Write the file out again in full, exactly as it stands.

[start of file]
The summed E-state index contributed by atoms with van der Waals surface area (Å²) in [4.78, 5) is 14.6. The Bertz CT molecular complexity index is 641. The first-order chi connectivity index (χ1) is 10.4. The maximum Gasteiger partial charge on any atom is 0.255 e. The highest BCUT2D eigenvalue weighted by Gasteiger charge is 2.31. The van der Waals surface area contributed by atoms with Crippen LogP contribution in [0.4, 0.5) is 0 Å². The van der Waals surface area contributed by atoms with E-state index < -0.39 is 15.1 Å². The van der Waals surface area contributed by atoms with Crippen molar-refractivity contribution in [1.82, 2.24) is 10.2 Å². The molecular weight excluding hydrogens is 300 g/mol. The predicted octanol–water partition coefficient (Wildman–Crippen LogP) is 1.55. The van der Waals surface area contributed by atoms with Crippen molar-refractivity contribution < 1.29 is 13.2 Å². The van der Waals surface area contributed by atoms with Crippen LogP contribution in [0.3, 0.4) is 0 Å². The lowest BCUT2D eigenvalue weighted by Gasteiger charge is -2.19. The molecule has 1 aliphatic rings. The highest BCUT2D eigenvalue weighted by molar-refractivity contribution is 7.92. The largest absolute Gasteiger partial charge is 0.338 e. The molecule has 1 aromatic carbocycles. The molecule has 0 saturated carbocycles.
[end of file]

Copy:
The summed E-state index contributed by atoms with van der Waals surface area (Å²) in [4.78, 5) is 14.6. The Bertz CT molecular complexity index is 641. The first-order chi connectivity index (χ1) is 10.4. The maximum Gasteiger partial charge on any atom is 0.255 e. The highest BCUT2D eigenvalue weighted by Gasteiger charge is 2.31. The van der Waals surface area contributed by atoms with Crippen LogP contribution in [0.4, 0.5) is 0 Å². The van der Waals surface area contributed by atoms with E-state index < -0.39 is 15.1 Å². The van der Waals surface area contributed by atoms with Crippen molar-refractivity contribution in [1.82, 2.24) is 10.2 Å². The molecular weight excluding hydrogens is 300 g/mol. The predicted octanol–water partition coefficient (Wildman–Crippen LogP) is 1.55. The van der Waals surface area contributed by atoms with Crippen molar-refractivity contribution < 1.29 is 13.2 Å². The van der Waals surface area contributed by atoms with Crippen LogP contribution in [0.3, 0.4) is 0 Å². The lowest BCUT2D eigenvalue weighted by Gasteiger charge is -2.19. The molecule has 1 aliphatic rings. The highest BCUT2D eigenvalue weighted by molar-refractivity contribution is 7.92. The largest absolute Gasteiger partial charge is 0.338 e. The molecule has 1 aromatic carbocycles. The molecule has 0 saturated carbocycles.